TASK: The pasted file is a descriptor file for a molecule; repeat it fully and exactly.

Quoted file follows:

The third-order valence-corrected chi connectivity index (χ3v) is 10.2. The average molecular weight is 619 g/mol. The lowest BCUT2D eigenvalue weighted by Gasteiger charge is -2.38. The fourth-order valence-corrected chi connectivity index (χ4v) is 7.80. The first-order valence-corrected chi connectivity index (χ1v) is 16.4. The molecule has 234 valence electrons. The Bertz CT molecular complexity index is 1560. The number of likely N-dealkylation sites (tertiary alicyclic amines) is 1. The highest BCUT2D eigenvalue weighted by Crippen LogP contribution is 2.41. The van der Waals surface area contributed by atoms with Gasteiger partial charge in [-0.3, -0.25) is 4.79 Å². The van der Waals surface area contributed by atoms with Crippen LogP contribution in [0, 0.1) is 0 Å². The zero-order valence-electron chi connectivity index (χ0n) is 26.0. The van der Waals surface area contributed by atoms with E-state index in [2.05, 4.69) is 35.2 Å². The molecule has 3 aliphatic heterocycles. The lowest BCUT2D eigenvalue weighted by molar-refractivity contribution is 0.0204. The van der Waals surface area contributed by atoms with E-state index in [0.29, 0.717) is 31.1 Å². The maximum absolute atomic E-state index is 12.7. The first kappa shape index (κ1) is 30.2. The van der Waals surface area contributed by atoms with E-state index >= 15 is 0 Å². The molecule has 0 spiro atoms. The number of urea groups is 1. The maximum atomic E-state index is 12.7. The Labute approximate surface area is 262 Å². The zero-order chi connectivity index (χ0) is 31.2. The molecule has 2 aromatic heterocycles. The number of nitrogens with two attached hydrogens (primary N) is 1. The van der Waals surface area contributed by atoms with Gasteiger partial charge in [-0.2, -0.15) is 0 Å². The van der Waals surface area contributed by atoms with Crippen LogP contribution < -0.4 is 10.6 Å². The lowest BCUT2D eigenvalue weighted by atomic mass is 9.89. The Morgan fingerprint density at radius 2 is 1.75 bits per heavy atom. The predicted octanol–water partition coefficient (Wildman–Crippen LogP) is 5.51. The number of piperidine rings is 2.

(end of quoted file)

The third-order valence-corrected chi connectivity index (χ3v) is 10.2. The average molecular weight is 619 g/mol. The lowest BCUT2D eigenvalue weighted by Gasteiger charge is -2.38. The fourth-order valence-corrected chi connectivity index (χ4v) is 7.80. The first-order valence-corrected chi connectivity index (χ1v) is 16.4. The molecule has 234 valence electrons. The Bertz CT molecular complexity index is 1560. The number of likely N-dealkylation sites (tertiary alicyclic amines) is 1. The highest BCUT2D eigenvalue weighted by Crippen LogP contribution is 2.41. The van der Waals surface area contributed by atoms with Gasteiger partial charge in [-0.3, -0.25) is 4.79 Å². The van der Waals surface area contributed by atoms with Crippen LogP contribution in [0, 0.1) is 0 Å². The zero-order valence-electron chi connectivity index (χ0n) is 26.0. The van der Waals surface area contributed by atoms with E-state index in [2.05, 4.69) is 35.2 Å². The molecule has 3 aliphatic heterocycles. The lowest BCUT2D eigenvalue weighted by molar-refractivity contribution is 0.0204. The van der Waals surface area contributed by atoms with E-state index in [0.29, 0.717) is 31.1 Å². The maximum absolute atomic E-state index is 12.7. The first kappa shape index (κ1) is 30.2. The van der Waals surface area contributed by atoms with E-state index >= 15 is 0 Å². The molecule has 0 spiro atoms. The number of urea groups is 1. The maximum atomic E-state index is 12.7. The Labute approximate surface area is 262 Å². The zero-order chi connectivity index (χ0) is 31.2. The molecule has 2 aromatic heterocycles. The number of nitrogens with two attached hydrogens (primary N) is 1. The van der Waals surface area contributed by atoms with Gasteiger partial charge in [-0.2, -0.15) is 0 Å². The van der Waals surface area contributed by atoms with Crippen LogP contribution < -0.4 is 10.6 Å². The lowest BCUT2D eigenvalue weighted by atomic mass is 9.89. The Morgan fingerprint density at radius 2 is 1.75 bits per heavy atom. The predicted octanol–water partition coefficient (Wildman–Crippen LogP) is 5.51. The number of piperidine rings is 2.